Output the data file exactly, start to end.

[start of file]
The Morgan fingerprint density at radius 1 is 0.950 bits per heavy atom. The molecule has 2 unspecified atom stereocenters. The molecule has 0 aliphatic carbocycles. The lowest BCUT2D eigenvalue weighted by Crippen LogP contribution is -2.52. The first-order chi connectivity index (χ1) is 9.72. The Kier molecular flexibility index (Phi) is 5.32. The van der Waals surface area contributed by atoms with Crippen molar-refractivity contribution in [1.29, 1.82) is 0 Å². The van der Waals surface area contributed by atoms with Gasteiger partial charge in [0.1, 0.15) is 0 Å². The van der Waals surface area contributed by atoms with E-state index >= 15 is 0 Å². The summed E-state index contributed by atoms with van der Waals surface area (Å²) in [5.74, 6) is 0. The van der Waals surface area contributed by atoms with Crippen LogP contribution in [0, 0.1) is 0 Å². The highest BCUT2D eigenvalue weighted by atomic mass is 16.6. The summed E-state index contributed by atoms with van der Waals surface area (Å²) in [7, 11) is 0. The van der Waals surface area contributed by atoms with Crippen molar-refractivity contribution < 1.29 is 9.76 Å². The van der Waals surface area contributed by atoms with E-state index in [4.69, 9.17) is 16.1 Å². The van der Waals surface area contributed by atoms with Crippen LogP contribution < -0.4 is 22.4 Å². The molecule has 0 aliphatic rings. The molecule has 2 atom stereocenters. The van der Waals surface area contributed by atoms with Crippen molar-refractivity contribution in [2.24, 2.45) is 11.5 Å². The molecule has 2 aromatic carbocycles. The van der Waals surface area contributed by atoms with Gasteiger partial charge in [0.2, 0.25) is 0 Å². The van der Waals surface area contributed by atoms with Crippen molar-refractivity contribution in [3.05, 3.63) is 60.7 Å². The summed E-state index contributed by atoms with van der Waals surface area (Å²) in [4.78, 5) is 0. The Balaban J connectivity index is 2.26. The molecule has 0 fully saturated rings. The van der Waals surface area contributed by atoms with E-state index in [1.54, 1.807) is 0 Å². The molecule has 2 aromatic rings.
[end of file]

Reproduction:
The Morgan fingerprint density at radius 1 is 0.950 bits per heavy atom. The molecule has 2 unspecified atom stereocenters. The molecule has 0 aliphatic carbocycles. The lowest BCUT2D eigenvalue weighted by Crippen LogP contribution is -2.52. The first-order chi connectivity index (χ1) is 9.72. The Kier molecular flexibility index (Phi) is 5.32. The van der Waals surface area contributed by atoms with Crippen molar-refractivity contribution in [1.29, 1.82) is 0 Å². The van der Waals surface area contributed by atoms with Gasteiger partial charge in [0.1, 0.15) is 0 Å². The van der Waals surface area contributed by atoms with E-state index >= 15 is 0 Å². The summed E-state index contributed by atoms with van der Waals surface area (Å²) in [5.74, 6) is 0. The van der Waals surface area contributed by atoms with Crippen LogP contribution in [0, 0.1) is 0 Å². The highest BCUT2D eigenvalue weighted by atomic mass is 16.6. The summed E-state index contributed by atoms with van der Waals surface area (Å²) in [7, 11) is 0. The van der Waals surface area contributed by atoms with Crippen molar-refractivity contribution < 1.29 is 9.76 Å². The van der Waals surface area contributed by atoms with E-state index in [4.69, 9.17) is 16.1 Å². The van der Waals surface area contributed by atoms with Crippen LogP contribution < -0.4 is 22.4 Å². The molecule has 0 aliphatic rings. The molecule has 2 atom stereocenters. The van der Waals surface area contributed by atoms with Crippen molar-refractivity contribution in [2.24, 2.45) is 11.5 Å². The molecule has 2 aromatic carbocycles. The van der Waals surface area contributed by atoms with Gasteiger partial charge in [0.2, 0.25) is 0 Å². The van der Waals surface area contributed by atoms with Crippen molar-refractivity contribution in [3.05, 3.63) is 60.7 Å². The summed E-state index contributed by atoms with van der Waals surface area (Å²) in [4.78, 5) is 0. The Balaban J connectivity index is 2.26. The molecule has 0 fully saturated rings. The van der Waals surface area contributed by atoms with E-state index in [1.54, 1.807) is 0 Å². The molecule has 2 aromatic rings.